none

192 yes
ethyl ether

35

-45

1 - 49

400

IA

1 -
ethanol (absolute)

78

12

3 - 19

1000

IB

1000 or
49 - 716
-
ethanol (95%)

17

-

-

IB

- -
methanol

65

11

6 - 36

200

IB

 4 -
isopropyl alcohol

82

12

2 - 13

400

IB

50 or 22 -
tetrahydrofuran

66

-21

2 - 12

200

IB

 2 -
p-dioxane

101

12

2 - 23

100

IB

24 yes
ethyl acetate

77

-4

2 - 12

400

IB

 7 -
toluene 112  4 3 - 19  200 IB

2.9 -
xylenes  140 25 1 - 7 200 IB

1.1 -
benzene 80 -11 1 - 8 1 IB

12 or 4.68 yes
dimethylformamide  158 58 2 - 15
at 100oC
10 II 100 -
methyl ethyl ketone  80 -7 2 - 12 200 IB 2 -

The flash point of a material is defined as the temperature at which an ignition source 1 cm from the surface of the liquid will cause ignition.  The standard method is defined by ASTM and most flash points are measured in a "closed cup" flashpoint tester.  Discrepancies/disagreements are found in the literature for some substances, but the values are usually fairly close.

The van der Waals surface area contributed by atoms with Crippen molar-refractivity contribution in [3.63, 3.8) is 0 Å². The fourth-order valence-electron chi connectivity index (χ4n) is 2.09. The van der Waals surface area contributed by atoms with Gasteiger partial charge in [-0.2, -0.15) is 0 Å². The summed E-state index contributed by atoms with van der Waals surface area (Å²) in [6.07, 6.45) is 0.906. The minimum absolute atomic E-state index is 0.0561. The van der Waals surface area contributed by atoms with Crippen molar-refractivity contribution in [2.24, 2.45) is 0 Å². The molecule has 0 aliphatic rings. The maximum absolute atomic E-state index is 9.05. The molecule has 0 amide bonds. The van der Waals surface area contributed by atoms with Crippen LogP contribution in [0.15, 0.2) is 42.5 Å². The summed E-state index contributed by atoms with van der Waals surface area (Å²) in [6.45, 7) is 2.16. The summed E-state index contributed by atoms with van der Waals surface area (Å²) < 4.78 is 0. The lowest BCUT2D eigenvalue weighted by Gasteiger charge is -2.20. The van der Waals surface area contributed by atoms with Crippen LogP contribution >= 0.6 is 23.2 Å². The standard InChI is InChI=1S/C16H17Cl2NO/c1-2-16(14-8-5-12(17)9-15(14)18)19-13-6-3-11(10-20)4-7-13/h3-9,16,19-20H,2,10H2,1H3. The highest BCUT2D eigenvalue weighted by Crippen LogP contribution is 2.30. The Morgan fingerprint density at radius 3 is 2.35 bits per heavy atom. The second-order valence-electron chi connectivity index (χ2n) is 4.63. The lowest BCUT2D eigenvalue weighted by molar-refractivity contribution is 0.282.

Dichloromethane has upper and lower explosion limits!  While generally regarded as nonflammable, and although no flashpoint can be measured by the standard method, dichloromethane (methylene chloride) has known explosive limits in air mixtures at 100°C and above, and is known by firefighters to give flammable/explosive mixtures with air if there is a high energy ignition source or an enriched oxygen content.